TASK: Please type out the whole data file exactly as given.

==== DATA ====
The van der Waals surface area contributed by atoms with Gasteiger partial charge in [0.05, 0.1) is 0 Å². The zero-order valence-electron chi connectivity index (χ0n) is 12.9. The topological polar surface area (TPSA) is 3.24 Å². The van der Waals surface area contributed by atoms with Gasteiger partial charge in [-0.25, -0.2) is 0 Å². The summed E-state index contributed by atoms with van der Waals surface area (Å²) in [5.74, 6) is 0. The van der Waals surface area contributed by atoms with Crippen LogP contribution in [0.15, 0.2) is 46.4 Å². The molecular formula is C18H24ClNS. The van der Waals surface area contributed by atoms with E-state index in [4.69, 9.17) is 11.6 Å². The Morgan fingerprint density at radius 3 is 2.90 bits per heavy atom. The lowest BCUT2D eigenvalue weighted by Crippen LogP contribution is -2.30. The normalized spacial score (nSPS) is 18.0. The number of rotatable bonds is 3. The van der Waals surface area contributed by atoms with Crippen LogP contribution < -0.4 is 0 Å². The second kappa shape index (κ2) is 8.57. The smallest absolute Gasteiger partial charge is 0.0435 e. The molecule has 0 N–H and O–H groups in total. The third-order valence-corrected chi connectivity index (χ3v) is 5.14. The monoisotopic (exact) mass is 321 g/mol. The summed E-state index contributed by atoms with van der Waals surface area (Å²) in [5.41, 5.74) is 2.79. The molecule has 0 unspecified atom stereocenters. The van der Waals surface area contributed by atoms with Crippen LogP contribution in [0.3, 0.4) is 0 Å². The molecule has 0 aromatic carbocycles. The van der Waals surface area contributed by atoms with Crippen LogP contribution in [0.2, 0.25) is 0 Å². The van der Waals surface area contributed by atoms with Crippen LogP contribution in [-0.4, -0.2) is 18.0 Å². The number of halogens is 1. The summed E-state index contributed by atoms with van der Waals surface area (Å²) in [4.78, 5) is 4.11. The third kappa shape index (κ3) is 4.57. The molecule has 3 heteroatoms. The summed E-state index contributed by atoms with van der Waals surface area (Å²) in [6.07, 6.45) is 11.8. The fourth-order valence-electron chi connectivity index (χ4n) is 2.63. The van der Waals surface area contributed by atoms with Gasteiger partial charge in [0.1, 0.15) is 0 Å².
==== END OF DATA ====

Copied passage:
The van der Waals surface area contributed by atoms with Gasteiger partial charge in [0.05, 0.1) is 0 Å². The zero-order valence-electron chi connectivity index (χ0n) is 12.9. The topological polar surface area (TPSA) is 3.24 Å². The van der Waals surface area contributed by atoms with Gasteiger partial charge in [-0.25, -0.2) is 0 Å². The summed E-state index contributed by atoms with van der Waals surface area (Å²) in [5.74, 6) is 0. The van der Waals surface area contributed by atoms with Crippen LogP contribution in [0.15, 0.2) is 46.4 Å². The molecular formula is C18H24ClNS. The van der Waals surface area contributed by atoms with E-state index in [4.69, 9.17) is 11.6 Å². The Morgan fingerprint density at radius 3 is 2.90 bits per heavy atom. The lowest BCUT2D eigenvalue weighted by Crippen LogP contribution is -2.30. The normalized spacial score (nSPS) is 18.0. The number of rotatable bonds is 3. The van der Waals surface area contributed by atoms with Crippen LogP contribution < -0.4 is 0 Å². The second kappa shape index (κ2) is 8.57. The smallest absolute Gasteiger partial charge is 0.0435 e. The molecule has 0 N–H and O–H groups in total. The third-order valence-corrected chi connectivity index (χ3v) is 5.14. The monoisotopic (exact) mass is 321 g/mol. The summed E-state index contributed by atoms with van der Waals surface area (Å²) in [5.41, 5.74) is 2.79. The molecule has 0 unspecified atom stereocenters. The van der Waals surface area contributed by atoms with Crippen LogP contribution in [0.3, 0.4) is 0 Å². The molecule has 0 aromatic carbocycles. The van der Waals surface area contributed by atoms with Crippen LogP contribution in [0.2, 0.25) is 0 Å². The van der Waals surface area contributed by atoms with Crippen LogP contribution in [-0.4, -0.2) is 18.0 Å². The number of halogens is 1. The summed E-state index contributed by atoms with van der Waals surface area (Å²) in [4.78, 5) is 4.11. The third kappa shape index (κ3) is 4.57. The molecule has 3 heteroatoms. The summed E-state index contributed by atoms with van der Waals surface area (Å²) in [6.07, 6.45) is 11.8. The fourth-order valence-electron chi connectivity index (χ4n) is 2.63. The van der Waals surface area contributed by atoms with Gasteiger partial charge in [0.1, 0.15) is 0 Å².